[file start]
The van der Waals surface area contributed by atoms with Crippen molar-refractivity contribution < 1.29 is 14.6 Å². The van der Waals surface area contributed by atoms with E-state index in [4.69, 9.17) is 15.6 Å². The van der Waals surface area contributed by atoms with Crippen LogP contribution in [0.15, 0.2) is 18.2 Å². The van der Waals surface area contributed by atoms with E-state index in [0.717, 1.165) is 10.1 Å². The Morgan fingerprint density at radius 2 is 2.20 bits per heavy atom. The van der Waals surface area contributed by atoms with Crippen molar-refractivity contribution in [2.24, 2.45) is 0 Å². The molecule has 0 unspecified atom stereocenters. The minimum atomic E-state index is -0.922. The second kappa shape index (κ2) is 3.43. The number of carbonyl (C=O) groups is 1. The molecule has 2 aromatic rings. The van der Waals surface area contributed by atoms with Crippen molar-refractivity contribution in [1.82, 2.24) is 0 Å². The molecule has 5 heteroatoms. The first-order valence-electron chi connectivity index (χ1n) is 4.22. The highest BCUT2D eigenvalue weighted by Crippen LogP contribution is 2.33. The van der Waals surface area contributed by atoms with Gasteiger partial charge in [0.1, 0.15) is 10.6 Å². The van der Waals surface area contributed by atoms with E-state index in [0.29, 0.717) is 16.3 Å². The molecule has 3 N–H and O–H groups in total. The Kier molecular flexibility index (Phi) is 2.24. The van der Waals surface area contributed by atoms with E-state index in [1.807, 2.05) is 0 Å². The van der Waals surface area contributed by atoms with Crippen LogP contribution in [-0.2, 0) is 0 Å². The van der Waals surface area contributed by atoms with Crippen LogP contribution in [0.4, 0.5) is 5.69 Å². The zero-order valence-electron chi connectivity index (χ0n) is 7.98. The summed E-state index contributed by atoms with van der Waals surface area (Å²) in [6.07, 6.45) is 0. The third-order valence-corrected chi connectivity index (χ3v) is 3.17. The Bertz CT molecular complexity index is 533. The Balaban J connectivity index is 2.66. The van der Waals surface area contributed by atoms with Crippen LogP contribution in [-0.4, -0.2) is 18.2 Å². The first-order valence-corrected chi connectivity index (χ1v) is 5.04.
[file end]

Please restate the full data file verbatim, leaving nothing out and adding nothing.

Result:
The van der Waals surface area contributed by atoms with Crippen molar-refractivity contribution < 1.29 is 14.6 Å². The van der Waals surface area contributed by atoms with E-state index in [4.69, 9.17) is 15.6 Å². The van der Waals surface area contributed by atoms with Crippen LogP contribution in [0.15, 0.2) is 18.2 Å². The van der Waals surface area contributed by atoms with E-state index in [0.717, 1.165) is 10.1 Å². The Morgan fingerprint density at radius 2 is 2.20 bits per heavy atom. The van der Waals surface area contributed by atoms with Crippen molar-refractivity contribution in [2.24, 2.45) is 0 Å². The molecule has 0 unspecified atom stereocenters. The minimum atomic E-state index is -0.922. The second kappa shape index (κ2) is 3.43. The number of carbonyl (C=O) groups is 1. The molecule has 2 aromatic rings. The van der Waals surface area contributed by atoms with Crippen molar-refractivity contribution in [1.82, 2.24) is 0 Å². The molecule has 5 heteroatoms. The first-order valence-electron chi connectivity index (χ1n) is 4.22. The highest BCUT2D eigenvalue weighted by Crippen LogP contribution is 2.33. The van der Waals surface area contributed by atoms with Gasteiger partial charge in [0.1, 0.15) is 10.6 Å². The van der Waals surface area contributed by atoms with E-state index in [0.29, 0.717) is 16.3 Å². The molecule has 3 N–H and O–H groups in total. The Kier molecular flexibility index (Phi) is 2.24. The van der Waals surface area contributed by atoms with E-state index in [1.807, 2.05) is 0 Å². The van der Waals surface area contributed by atoms with Crippen LogP contribution in [-0.2, 0) is 0 Å². The van der Waals surface area contributed by atoms with Crippen LogP contribution in [0.4, 0.5) is 5.69 Å². The zero-order valence-electron chi connectivity index (χ0n) is 7.98. The summed E-state index contributed by atoms with van der Waals surface area (Å²) in [6.07, 6.45) is 0. The third-order valence-corrected chi connectivity index (χ3v) is 3.17. The Bertz CT molecular complexity index is 533. The Balaban J connectivity index is 2.66. The van der Waals surface area contributed by atoms with Crippen LogP contribution in [-0.4, -0.2) is 18.2 Å². The first-order valence-corrected chi connectivity index (χ1v) is 5.04.